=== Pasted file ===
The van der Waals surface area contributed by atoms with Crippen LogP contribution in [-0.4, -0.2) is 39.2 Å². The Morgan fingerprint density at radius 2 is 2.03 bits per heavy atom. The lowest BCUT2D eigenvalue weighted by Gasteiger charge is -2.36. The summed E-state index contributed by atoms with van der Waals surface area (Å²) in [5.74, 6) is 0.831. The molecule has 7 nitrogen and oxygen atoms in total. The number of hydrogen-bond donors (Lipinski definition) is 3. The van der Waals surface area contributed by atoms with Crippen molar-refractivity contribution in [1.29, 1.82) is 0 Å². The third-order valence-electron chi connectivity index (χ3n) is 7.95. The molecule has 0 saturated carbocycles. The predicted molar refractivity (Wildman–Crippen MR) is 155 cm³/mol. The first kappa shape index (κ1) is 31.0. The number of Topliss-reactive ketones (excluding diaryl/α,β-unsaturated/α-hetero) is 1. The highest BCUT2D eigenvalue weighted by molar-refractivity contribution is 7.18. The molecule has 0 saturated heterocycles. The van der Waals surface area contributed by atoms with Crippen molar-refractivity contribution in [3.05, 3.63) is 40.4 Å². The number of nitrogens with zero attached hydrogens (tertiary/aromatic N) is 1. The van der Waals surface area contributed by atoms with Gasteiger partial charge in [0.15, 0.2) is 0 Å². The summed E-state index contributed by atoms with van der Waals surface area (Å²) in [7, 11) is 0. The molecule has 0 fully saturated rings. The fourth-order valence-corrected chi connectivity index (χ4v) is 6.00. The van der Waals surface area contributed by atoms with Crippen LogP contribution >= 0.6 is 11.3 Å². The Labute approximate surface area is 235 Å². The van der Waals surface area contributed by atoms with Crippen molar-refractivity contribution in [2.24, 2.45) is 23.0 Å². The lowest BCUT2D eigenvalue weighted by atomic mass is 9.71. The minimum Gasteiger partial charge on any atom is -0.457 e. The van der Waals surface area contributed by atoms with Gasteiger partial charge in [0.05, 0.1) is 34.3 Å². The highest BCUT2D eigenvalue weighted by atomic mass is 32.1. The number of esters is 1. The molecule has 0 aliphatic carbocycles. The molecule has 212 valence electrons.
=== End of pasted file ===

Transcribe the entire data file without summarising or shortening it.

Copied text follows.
The van der Waals surface area contributed by atoms with Crippen LogP contribution in [-0.4, -0.2) is 39.2 Å². The Morgan fingerprint density at radius 2 is 2.03 bits per heavy atom. The lowest BCUT2D eigenvalue weighted by Gasteiger charge is -2.36. The summed E-state index contributed by atoms with van der Waals surface area (Å²) in [5.74, 6) is 0.831. The molecule has 7 nitrogen and oxygen atoms in total. The number of hydrogen-bond donors (Lipinski definition) is 3. The van der Waals surface area contributed by atoms with Crippen molar-refractivity contribution in [1.29, 1.82) is 0 Å². The third-order valence-electron chi connectivity index (χ3n) is 7.95. The molecule has 0 saturated carbocycles. The predicted molar refractivity (Wildman–Crippen MR) is 155 cm³/mol. The first kappa shape index (κ1) is 31.0. The number of Topliss-reactive ketones (excluding diaryl/α,β-unsaturated/α-hetero) is 1. The highest BCUT2D eigenvalue weighted by molar-refractivity contribution is 7.18. The molecule has 0 saturated heterocycles. The van der Waals surface area contributed by atoms with Crippen molar-refractivity contribution in [3.05, 3.63) is 40.4 Å². The number of nitrogens with zero attached hydrogens (tertiary/aromatic N) is 1. The van der Waals surface area contributed by atoms with Gasteiger partial charge in [0.15, 0.2) is 0 Å². The summed E-state index contributed by atoms with van der Waals surface area (Å²) in [7, 11) is 0. The molecule has 0 fully saturated rings. The fourth-order valence-corrected chi connectivity index (χ4v) is 6.00. The van der Waals surface area contributed by atoms with Crippen LogP contribution >= 0.6 is 11.3 Å². The Labute approximate surface area is 235 Å². The van der Waals surface area contributed by atoms with Crippen molar-refractivity contribution in [2.24, 2.45) is 23.0 Å². The lowest BCUT2D eigenvalue weighted by atomic mass is 9.71. The minimum Gasteiger partial charge on any atom is -0.457 e. The van der Waals surface area contributed by atoms with Gasteiger partial charge in [0.05, 0.1) is 34.3 Å². The highest BCUT2D eigenvalue weighted by atomic mass is 32.1. The number of esters is 1. The molecule has 0 aliphatic carbocycles. The molecule has 212 valence electrons.